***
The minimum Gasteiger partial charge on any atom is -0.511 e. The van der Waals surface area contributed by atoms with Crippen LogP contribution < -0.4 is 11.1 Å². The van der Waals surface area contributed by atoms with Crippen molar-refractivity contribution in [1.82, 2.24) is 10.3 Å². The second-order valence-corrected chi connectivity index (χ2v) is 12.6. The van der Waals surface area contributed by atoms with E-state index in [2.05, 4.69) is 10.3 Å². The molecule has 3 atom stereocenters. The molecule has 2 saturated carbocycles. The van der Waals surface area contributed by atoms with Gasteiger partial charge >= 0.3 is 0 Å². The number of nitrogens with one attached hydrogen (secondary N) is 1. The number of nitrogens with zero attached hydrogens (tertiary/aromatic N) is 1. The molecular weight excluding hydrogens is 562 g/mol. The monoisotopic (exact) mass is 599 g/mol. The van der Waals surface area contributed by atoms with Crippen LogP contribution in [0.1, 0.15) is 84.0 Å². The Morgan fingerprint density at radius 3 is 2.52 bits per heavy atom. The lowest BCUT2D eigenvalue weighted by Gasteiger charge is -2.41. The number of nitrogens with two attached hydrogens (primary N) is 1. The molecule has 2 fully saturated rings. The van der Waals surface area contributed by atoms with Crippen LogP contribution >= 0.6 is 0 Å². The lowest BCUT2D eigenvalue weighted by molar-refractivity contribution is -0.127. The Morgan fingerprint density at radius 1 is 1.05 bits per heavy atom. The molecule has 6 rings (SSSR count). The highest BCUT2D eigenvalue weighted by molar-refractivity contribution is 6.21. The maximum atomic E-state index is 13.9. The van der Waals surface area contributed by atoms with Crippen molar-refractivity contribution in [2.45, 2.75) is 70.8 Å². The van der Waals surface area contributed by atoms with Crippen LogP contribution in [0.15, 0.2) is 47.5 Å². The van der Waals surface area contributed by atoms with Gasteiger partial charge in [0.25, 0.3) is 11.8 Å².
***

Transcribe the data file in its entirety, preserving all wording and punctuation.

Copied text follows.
The minimum Gasteiger partial charge on any atom is -0.511 e. The van der Waals surface area contributed by atoms with Crippen LogP contribution < -0.4 is 11.1 Å². The van der Waals surface area contributed by atoms with Crippen molar-refractivity contribution in [1.82, 2.24) is 10.3 Å². The second-order valence-corrected chi connectivity index (χ2v) is 12.6. The van der Waals surface area contributed by atoms with E-state index in [2.05, 4.69) is 10.3 Å². The molecule has 3 atom stereocenters. The molecule has 2 saturated carbocycles. The van der Waals surface area contributed by atoms with Gasteiger partial charge >= 0.3 is 0 Å². The number of nitrogens with one attached hydrogen (secondary N) is 1. The number of nitrogens with zero attached hydrogens (tertiary/aromatic N) is 1. The molecular weight excluding hydrogens is 562 g/mol. The monoisotopic (exact) mass is 599 g/mol. The van der Waals surface area contributed by atoms with Crippen LogP contribution in [0.1, 0.15) is 84.0 Å². The Morgan fingerprint density at radius 3 is 2.52 bits per heavy atom. The lowest BCUT2D eigenvalue weighted by Gasteiger charge is -2.41. The number of nitrogens with two attached hydrogens (primary N) is 1. The molecule has 2 fully saturated rings. The van der Waals surface area contributed by atoms with Crippen LogP contribution >= 0.6 is 0 Å². The lowest BCUT2D eigenvalue weighted by molar-refractivity contribution is -0.127. The Morgan fingerprint density at radius 1 is 1.05 bits per heavy atom. The molecule has 6 rings (SSSR count). The highest BCUT2D eigenvalue weighted by molar-refractivity contribution is 6.21. The maximum atomic E-state index is 13.9. The van der Waals surface area contributed by atoms with Crippen molar-refractivity contribution in [2.45, 2.75) is 70.8 Å². The van der Waals surface area contributed by atoms with Crippen LogP contribution in [0.15, 0.2) is 47.5 Å². The van der Waals surface area contributed by atoms with Gasteiger partial charge in [0.25, 0.3) is 11.8 Å².